Fascinating Funeral Customs from Around the World

There are many ways to lay your loved one to rest. Funeral traditions and death rituals around the world are incredibly fascinating. Some are no longer practiced and some even take place here in the United States.

Here at the La Vista Park & Mortuary San Diego, we like to dive into those funeral traditions and learn everything we can. You wouldn’t believe what we’ve uncovered so far…

La Vista Park & Mortuary San Diego Presents: Fascinating Funeral Customs

Humans have been burying the dead since 60,000 BCE. Since then, superstitions have grown, beginning with the preparation of the body to leading the body to its final resting place.

Some of these superstitions involve carrying the body out of the house feet first so that the spirit could not look back or call upon a family member to follow. Mirrors were covered, family photos were turned over, feet and heads were cut off, mazes to gravesites were created—all to prevent the spirit from coming back.

There are more funeral traditions than we can count on our hands, let alone think up. Some cultures eat their dead, some exhume the bodies, and some lend the bodies and themselves to the elements.

Below are a few funeral customs far and wide, that we found the most fascinating.

The New Orleans Jazz Funeral

Right below the Mississippi River is a fusion of West African, French, and African American traditions. This funeral tradition involves a procession of pallbearers, family of the deceased, and jazz musicians parading the deceased in a disorganized pattern around the city streets.

The procession begins with melancholy tunes and quickly turns into upbeat jazz rhythms and feverous dancing led by a big horn band. This is done to confuse the spirit so that it cannot find its way back to the body once it’s laid at its final resting place.

The Tibetan Sky Burial

The Vajrayana Buddhists of Tibet and Mongolia view dead bodies as empty vessels as the soul moves on. In order to return the empty vessel to earth, the body is chopped up into small pieces and strewn across mountains tops.

This practice allows the body to be exposed to the elements as well as vultures who feed off of the parts. This is a very old practice that lives on after thousands of years.

Madagascar’s Famdihana: The Turning of the Bones

The Famadihana—the turning of the bones—is one of the most famous funeral traditions. The Malagasy people of Madagascar have a celebration every five or seven years in which they celebrate their ancestors.

Families will hold these celebrations in their ancestral crypts. The bodies of their former relatives which are wrapped in cloth are exhumed and sprayed with perfume or wine. There is live music, and the family members commence in a dance with the bones of their relatives.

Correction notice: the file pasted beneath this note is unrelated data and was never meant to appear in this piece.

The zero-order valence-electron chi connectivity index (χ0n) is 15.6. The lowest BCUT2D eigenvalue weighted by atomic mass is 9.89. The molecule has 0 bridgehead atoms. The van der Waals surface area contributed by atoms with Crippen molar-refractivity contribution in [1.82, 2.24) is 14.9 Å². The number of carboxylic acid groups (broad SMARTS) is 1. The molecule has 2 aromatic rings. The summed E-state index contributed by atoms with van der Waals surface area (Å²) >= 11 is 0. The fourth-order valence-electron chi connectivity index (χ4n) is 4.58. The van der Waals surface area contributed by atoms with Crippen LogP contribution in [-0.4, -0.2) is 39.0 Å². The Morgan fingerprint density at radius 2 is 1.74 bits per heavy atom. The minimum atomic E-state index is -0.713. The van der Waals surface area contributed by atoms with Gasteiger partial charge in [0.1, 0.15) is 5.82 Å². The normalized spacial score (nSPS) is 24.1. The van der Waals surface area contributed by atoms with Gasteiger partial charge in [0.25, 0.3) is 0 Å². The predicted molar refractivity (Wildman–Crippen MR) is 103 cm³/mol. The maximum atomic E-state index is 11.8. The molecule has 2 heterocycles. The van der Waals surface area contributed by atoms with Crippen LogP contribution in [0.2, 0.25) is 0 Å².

This is also a way for them to “communicate” with their loved ones to pass on news or ask for blessings. It’s also a time to tell stories of their ancestors to pass on their memory.

The Lavish Cremations of Bali

Balinese tradition holds that cremation allows the soul to be released from the body.  From there, it is free to become reincarnated into a new body to live on. As a result, the Balinese people celebrate their cremations, sometimes by cremating multiple bodies at once.

This ritual is considered the most important ceremony in a person’s life, and so it is a sacred celebration. Therefore, no expense is spared.

Ghana’s Fantasy Coffins

In Ghana, a regular coffin just won’t do. The people of Ghana believe that their coffins should be a representation of their life’s work or passions. This tradition came about around 60 years ago, inspired by some very talented carpenters.

These fantasy coffins have been shaped like planes, cars, fish, boats—nearly everything you can think of.

The South Korean Burial Beads

Since the year 2000, South Korea required that graves of loved ones had to be removed after 60 years due to space issues. Since then, cremation has become a very popular method.

What’s more popular than ashes is the process of compressing those ashes into beautiful beads that take on the colors of turquoise, pink, or black. The death beads are made into jewelry or displayed in the home by the relatives of the deceased.

The Viking Funerals of Yore

This is one of those burial rites that are no longer in practice—and for good reason. These funeral traditions were said to be a very brutal affair. The ritual involved a temporary burial of the Viking Chieftan while new funeral clothes were prepared.

During this time, one of the Chief’s slave girls would volunteer to give herself to each of the Viking males in the settlement. After this part of the ritual, she was then strangled and stabbed to death by the village matriarch. She would then be laid beside the Chief’s body on a wooden ship to be set on fire and sent down a body of water.

How Would You Choose to Be Buried?

Many of us don’t think about the afterlife or how we even want to be remembered. Exploring death rituals around the world is a good way to put things into perspective. Many believe that death is not finite because the soul lives on, and all of our ancestors are around us.

La Vista Memorial Park & Mortuary San Diego believes in honoring and commemorating your loved ones with a special place that reflects the beauty of their life. If you’re interested in learning more, feel free to get in touch with us.